Provident shares soar as new CEO vows to return the group to health

Provident owns Vanquis Bank
Provident owns Vanquis Bank
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Shares in trouble lender Provident Financial soared 70 per cent after the new chief executive Malcolm Le May assured shareholders that he will "sort this out" after a dismal year for the group.

The Bradford-based firm, which was kicked out of the FTSE 100 after a string of profit warnings and a collapse into the red, saw its shares rise 414p to 1,002p following the news it is raising £331m via a rights issue to meet the cost of an investigation by the financial watchdog and restore its capital position.

Provident's credit card lender Vanquis Bank has been fined £2m and ordered to pay compensation of £169m by the Financial Conduct Authority (FCA) for failing to disclose charges of its ​​repayment option plan.

Provident also announced bottom-line losses of £123m in 2017, down from a profit of​ ​£344m the previous year.

However, Mr Le May appears to have taken control of the firm's future and has promised to sort out the firm's woes.

"I was appointed on February 2 and it's my job to sort this out.

"We've got a search out for two more non executive directors. I personally will be leading the charge for the foreseeable future to sort this out.

"We have right-sized the business. On an annualised basis, we will be returning to break even."

He rejected claims that the firm had mis-sold to customers.

"It wasn't mis-selling. We didn't articulate well enough the interest rate accrued," he said.

"It goes back to 2003 and involves 1.2 million customers. We have a record of every customer who bought it so we can trace them."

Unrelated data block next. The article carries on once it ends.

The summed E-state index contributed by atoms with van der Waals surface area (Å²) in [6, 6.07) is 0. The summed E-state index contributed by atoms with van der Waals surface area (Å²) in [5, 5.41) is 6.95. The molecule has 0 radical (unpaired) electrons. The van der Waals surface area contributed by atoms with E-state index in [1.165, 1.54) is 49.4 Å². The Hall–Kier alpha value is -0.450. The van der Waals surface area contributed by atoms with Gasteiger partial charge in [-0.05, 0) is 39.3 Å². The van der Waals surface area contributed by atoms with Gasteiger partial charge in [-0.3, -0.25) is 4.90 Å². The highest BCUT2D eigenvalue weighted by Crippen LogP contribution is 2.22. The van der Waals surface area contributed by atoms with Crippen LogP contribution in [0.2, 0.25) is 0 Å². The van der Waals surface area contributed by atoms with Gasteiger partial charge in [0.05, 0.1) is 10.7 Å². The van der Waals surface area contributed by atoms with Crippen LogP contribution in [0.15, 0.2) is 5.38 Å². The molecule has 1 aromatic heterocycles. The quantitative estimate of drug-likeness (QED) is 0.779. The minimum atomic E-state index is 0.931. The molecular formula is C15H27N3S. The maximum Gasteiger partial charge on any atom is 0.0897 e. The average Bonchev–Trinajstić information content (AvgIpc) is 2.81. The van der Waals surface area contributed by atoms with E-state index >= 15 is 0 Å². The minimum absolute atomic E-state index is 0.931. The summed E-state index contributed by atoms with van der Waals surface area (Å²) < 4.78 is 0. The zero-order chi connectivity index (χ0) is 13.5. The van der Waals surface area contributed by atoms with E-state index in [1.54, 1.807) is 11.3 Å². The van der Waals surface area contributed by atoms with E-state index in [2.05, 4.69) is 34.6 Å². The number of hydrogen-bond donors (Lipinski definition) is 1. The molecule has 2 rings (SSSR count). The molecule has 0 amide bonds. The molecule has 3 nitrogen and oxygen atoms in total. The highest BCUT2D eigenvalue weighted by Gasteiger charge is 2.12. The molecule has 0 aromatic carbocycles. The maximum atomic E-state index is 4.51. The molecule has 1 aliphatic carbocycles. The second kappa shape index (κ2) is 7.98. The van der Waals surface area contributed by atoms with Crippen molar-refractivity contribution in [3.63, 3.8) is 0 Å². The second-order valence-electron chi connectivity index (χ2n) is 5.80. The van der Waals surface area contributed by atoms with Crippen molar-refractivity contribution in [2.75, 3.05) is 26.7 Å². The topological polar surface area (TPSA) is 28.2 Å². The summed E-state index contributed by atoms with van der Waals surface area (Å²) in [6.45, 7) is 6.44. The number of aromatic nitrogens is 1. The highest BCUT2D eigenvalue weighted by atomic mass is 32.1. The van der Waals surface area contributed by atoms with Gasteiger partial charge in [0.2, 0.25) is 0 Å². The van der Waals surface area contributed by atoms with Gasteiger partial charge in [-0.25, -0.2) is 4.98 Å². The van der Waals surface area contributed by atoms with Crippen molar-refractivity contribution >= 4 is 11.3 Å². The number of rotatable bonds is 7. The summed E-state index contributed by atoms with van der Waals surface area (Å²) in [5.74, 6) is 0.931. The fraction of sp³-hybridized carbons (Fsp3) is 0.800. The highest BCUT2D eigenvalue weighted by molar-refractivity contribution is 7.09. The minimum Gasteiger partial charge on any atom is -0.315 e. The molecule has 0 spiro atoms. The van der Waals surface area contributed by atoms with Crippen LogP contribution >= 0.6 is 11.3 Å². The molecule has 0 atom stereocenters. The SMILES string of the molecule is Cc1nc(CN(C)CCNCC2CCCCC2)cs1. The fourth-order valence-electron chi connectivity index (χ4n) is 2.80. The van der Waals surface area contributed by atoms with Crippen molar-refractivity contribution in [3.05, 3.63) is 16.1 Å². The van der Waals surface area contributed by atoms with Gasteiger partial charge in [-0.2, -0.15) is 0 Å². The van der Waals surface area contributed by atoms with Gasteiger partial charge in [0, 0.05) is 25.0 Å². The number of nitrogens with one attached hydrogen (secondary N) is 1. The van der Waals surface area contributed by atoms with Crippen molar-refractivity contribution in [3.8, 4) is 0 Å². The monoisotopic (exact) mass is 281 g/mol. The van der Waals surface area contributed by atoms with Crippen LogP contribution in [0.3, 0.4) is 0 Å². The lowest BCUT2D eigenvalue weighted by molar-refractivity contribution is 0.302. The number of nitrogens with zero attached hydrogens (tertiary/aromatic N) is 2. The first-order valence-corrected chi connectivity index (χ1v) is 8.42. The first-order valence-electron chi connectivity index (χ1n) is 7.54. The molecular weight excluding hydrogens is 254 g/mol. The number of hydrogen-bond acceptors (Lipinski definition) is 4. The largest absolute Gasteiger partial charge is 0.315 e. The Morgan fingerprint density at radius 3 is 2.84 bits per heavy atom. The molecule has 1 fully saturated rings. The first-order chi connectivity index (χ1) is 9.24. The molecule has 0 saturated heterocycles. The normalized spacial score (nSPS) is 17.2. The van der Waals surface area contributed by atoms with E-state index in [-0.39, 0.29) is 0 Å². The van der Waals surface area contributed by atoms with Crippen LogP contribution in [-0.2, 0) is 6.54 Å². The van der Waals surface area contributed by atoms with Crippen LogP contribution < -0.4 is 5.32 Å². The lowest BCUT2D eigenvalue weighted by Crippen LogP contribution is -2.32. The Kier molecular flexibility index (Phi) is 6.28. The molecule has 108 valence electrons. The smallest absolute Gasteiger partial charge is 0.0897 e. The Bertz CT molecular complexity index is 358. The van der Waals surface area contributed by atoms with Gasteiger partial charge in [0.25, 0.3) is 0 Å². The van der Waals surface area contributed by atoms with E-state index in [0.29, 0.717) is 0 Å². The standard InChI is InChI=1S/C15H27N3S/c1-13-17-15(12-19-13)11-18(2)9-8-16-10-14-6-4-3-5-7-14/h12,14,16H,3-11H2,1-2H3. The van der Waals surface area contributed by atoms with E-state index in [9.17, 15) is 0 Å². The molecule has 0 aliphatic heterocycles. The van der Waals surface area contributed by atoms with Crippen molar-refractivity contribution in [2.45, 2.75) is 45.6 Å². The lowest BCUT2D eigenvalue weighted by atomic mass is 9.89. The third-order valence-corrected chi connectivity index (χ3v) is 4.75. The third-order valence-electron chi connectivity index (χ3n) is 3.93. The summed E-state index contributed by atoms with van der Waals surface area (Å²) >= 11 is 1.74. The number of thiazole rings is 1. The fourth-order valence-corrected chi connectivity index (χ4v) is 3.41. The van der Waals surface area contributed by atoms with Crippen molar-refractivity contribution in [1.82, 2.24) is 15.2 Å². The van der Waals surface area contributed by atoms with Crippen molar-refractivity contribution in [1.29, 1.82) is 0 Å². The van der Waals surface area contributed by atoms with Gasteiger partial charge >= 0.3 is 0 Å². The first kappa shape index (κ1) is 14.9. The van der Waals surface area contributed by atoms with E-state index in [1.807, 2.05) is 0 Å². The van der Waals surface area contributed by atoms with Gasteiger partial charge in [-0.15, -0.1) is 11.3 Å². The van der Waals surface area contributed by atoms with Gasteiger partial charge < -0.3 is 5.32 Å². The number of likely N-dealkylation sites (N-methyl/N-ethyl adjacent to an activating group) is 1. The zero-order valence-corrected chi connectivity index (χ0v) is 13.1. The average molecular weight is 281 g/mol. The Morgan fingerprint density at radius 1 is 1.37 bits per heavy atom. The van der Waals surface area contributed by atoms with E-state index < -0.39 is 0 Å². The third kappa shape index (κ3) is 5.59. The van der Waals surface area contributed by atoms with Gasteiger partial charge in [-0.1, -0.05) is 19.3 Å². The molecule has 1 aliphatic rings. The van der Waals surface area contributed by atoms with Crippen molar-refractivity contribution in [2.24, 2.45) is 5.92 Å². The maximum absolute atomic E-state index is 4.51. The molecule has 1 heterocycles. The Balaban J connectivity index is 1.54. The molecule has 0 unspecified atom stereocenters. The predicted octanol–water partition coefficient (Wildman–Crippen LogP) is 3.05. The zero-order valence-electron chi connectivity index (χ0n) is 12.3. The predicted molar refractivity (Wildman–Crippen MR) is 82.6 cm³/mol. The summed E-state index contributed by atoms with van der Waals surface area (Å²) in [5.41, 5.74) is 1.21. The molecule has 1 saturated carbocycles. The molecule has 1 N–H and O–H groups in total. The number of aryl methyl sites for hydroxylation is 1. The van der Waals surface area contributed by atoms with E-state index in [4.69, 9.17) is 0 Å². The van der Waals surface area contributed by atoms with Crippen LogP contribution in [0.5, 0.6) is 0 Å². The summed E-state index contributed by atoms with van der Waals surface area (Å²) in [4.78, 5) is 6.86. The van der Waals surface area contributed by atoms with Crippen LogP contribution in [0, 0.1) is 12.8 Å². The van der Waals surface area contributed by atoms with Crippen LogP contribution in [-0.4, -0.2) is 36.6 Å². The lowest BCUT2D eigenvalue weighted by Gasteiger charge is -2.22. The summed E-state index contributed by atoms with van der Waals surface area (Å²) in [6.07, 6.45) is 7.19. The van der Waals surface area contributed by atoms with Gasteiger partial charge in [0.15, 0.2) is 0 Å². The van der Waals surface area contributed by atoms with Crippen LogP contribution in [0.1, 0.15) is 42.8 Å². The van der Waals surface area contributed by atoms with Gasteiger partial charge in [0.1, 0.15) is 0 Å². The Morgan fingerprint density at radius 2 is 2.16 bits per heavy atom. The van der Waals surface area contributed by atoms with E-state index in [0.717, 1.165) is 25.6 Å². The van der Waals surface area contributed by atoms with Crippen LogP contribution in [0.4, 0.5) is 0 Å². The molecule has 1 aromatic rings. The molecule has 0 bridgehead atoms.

Provident announced the rights issue to boost its balance sheet and cover the cost of the Vanquis settlement, as well as an expected £20m hit from an ongoing investigation into its car financing arm, Moneybarn, over affordability checks.

The rights issue will raise £300m​ ​after £31m in expenses.

Even without the penalties,​ ​Provident's​ ​underlying profits​ ​fell​ ​67​ ​per cent​ ​to​ ​£109.1m last year. The group suffered​ ​ disruption after it launched a new home credit model in July with the aim of moving from self-employed door-to-door agents to full​ ​time "customer experience managers".

Provident said the switchover was "poorly executed".

Speaking about the ​​repayment option plan​ ​​​penalty, the FCA said Vanquis had committed "very serious breaches".

Mark Steward, director of enforcement and market oversight at the FCA, said: "Vanquis failed to make sure customers were informed about the full cost of the ROP when it was offered to customers.

"Most Vanquis customers chose the ROP ​(​repayment option plan​​​) ​​to help manage their credit without realising instead that the product might lead to their indebtedness increasing."

However, he said Vanquis "decided now to do the right thing by acknowledging the wrong-doing and offering to compensate its customers".

The group is attempting to bounce back from a ​difficult 2017, revealing earlier this month that M​r Le May had joined as chief executive following stints at Barclays and UBS.

Its woes have been compounded recently after the launch of the Moneybarn investigation.

Mr Le May said: "When I became group chief executive, I stated my key objective was to execute a turnaround of the group.

"Today we have made progress on that objective by agreeing a resolution with the FCA in relation to Vanquis Bank and we now have a clear view on the estimated cost of the FCA investigation of Moneybarn."

He said the group would continue to "rebuild trust with our customers, regulators, shareholders and employees" in 2018, but admitted there was "still much to do" in its recovery.